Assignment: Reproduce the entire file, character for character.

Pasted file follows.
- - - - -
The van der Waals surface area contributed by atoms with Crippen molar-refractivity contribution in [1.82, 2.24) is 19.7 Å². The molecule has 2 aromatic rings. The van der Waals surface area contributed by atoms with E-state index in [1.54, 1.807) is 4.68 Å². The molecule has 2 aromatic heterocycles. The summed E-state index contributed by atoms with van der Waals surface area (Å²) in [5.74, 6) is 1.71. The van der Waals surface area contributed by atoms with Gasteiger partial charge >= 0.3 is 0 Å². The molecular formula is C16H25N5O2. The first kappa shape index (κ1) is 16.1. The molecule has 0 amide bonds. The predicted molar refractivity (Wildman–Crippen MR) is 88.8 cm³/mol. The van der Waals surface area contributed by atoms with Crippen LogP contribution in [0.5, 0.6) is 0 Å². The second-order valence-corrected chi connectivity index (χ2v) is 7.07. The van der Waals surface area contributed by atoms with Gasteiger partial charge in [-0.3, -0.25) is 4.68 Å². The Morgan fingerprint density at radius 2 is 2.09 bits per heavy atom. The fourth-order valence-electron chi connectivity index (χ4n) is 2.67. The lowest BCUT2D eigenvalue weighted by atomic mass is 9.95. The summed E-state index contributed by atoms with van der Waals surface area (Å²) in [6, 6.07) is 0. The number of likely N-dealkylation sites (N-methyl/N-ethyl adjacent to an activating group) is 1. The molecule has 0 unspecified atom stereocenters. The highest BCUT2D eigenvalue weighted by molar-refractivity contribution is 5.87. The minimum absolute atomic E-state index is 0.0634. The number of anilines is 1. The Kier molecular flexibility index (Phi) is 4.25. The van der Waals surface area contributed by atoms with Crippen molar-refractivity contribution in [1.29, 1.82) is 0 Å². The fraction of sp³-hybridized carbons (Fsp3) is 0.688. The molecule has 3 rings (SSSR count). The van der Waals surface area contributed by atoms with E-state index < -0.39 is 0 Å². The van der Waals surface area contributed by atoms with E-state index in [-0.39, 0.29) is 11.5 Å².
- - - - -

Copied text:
The van der Waals surface area contributed by atoms with Crippen molar-refractivity contribution in [1.82, 2.24) is 19.7 Å². The molecule has 2 aromatic rings. The van der Waals surface area contributed by atoms with E-state index in [1.54, 1.807) is 4.68 Å². The molecule has 2 aromatic heterocycles. The summed E-state index contributed by atoms with van der Waals surface area (Å²) in [5.74, 6) is 1.71. The van der Waals surface area contributed by atoms with Gasteiger partial charge >= 0.3 is 0 Å². The molecular formula is C16H25N5O2. The first kappa shape index (κ1) is 16.1. The molecule has 0 amide bonds. The predicted molar refractivity (Wildman–Crippen MR) is 88.8 cm³/mol. The van der Waals surface area contributed by atoms with Crippen LogP contribution in [0.5, 0.6) is 0 Å². The second-order valence-corrected chi connectivity index (χ2v) is 7.07. The van der Waals surface area contributed by atoms with Gasteiger partial charge in [-0.3, -0.25) is 4.68 Å². The Morgan fingerprint density at radius 2 is 2.09 bits per heavy atom. The fourth-order valence-electron chi connectivity index (χ4n) is 2.67. The lowest BCUT2D eigenvalue weighted by atomic mass is 9.95. The summed E-state index contributed by atoms with van der Waals surface area (Å²) in [6, 6.07) is 0. The number of likely N-dealkylation sites (N-methyl/N-ethyl adjacent to an activating group) is 1. The molecule has 0 unspecified atom stereocenters. The highest BCUT2D eigenvalue weighted by molar-refractivity contribution is 5.87. The minimum absolute atomic E-state index is 0.0634. The number of anilines is 1. The Kier molecular flexibility index (Phi) is 4.25. The van der Waals surface area contributed by atoms with Crippen molar-refractivity contribution in [1.29, 1.82) is 0 Å². The fraction of sp³-hybridized carbons (Fsp3) is 0.688. The molecule has 3 rings (SSSR count). The van der Waals surface area contributed by atoms with E-state index < -0.39 is 0 Å². The van der Waals surface area contributed by atoms with E-state index in [-0.39, 0.29) is 11.5 Å².